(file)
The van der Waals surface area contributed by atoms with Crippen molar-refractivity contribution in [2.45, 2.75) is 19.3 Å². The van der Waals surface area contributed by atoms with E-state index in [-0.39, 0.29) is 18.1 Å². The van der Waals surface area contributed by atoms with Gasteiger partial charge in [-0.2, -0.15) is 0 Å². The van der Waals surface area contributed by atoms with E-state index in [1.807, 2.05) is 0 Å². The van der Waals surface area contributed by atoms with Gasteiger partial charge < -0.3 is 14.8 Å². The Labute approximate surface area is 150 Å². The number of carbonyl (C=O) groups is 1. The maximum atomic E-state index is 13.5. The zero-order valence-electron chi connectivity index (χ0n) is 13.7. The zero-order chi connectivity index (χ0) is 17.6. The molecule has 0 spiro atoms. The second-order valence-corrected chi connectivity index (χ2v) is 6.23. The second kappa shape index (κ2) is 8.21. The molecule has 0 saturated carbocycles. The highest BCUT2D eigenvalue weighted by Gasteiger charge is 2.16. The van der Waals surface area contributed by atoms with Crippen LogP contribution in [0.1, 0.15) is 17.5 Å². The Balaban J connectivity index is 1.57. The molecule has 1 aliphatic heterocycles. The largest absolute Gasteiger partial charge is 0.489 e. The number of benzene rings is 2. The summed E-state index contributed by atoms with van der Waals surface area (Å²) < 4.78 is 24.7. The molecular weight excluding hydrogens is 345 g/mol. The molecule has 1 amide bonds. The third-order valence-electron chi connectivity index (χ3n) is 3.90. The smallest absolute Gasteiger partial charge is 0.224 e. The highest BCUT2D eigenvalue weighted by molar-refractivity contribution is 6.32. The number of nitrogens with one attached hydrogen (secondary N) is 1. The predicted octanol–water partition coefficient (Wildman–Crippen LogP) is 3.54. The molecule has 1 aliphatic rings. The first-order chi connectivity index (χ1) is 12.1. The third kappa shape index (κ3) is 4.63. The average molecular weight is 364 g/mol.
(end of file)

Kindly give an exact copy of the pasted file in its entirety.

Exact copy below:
The van der Waals surface area contributed by atoms with Crippen molar-refractivity contribution in [2.45, 2.75) is 19.3 Å². The van der Waals surface area contributed by atoms with E-state index in [-0.39, 0.29) is 18.1 Å². The van der Waals surface area contributed by atoms with Gasteiger partial charge in [-0.2, -0.15) is 0 Å². The van der Waals surface area contributed by atoms with E-state index in [1.807, 2.05) is 0 Å². The van der Waals surface area contributed by atoms with Gasteiger partial charge < -0.3 is 14.8 Å². The Labute approximate surface area is 150 Å². The number of carbonyl (C=O) groups is 1. The maximum atomic E-state index is 13.5. The zero-order valence-electron chi connectivity index (χ0n) is 13.7. The zero-order chi connectivity index (χ0) is 17.6. The molecule has 0 spiro atoms. The second-order valence-corrected chi connectivity index (χ2v) is 6.23. The second kappa shape index (κ2) is 8.21. The molecule has 0 saturated carbocycles. The highest BCUT2D eigenvalue weighted by Gasteiger charge is 2.16. The van der Waals surface area contributed by atoms with Crippen LogP contribution in [0.1, 0.15) is 17.5 Å². The Balaban J connectivity index is 1.57. The molecule has 1 aliphatic heterocycles. The largest absolute Gasteiger partial charge is 0.489 e. The number of benzene rings is 2. The summed E-state index contributed by atoms with van der Waals surface area (Å²) < 4.78 is 24.7. The molecular weight excluding hydrogens is 345 g/mol. The molecule has 1 amide bonds. The third-order valence-electron chi connectivity index (χ3n) is 3.90. The smallest absolute Gasteiger partial charge is 0.224 e. The highest BCUT2D eigenvalue weighted by molar-refractivity contribution is 6.32. The number of nitrogens with one attached hydrogen (secondary N) is 1. The predicted octanol–water partition coefficient (Wildman–Crippen LogP) is 3.54. The molecule has 1 aliphatic rings. The first-order chi connectivity index (χ1) is 12.1. The third kappa shape index (κ3) is 4.63. The average molecular weight is 364 g/mol.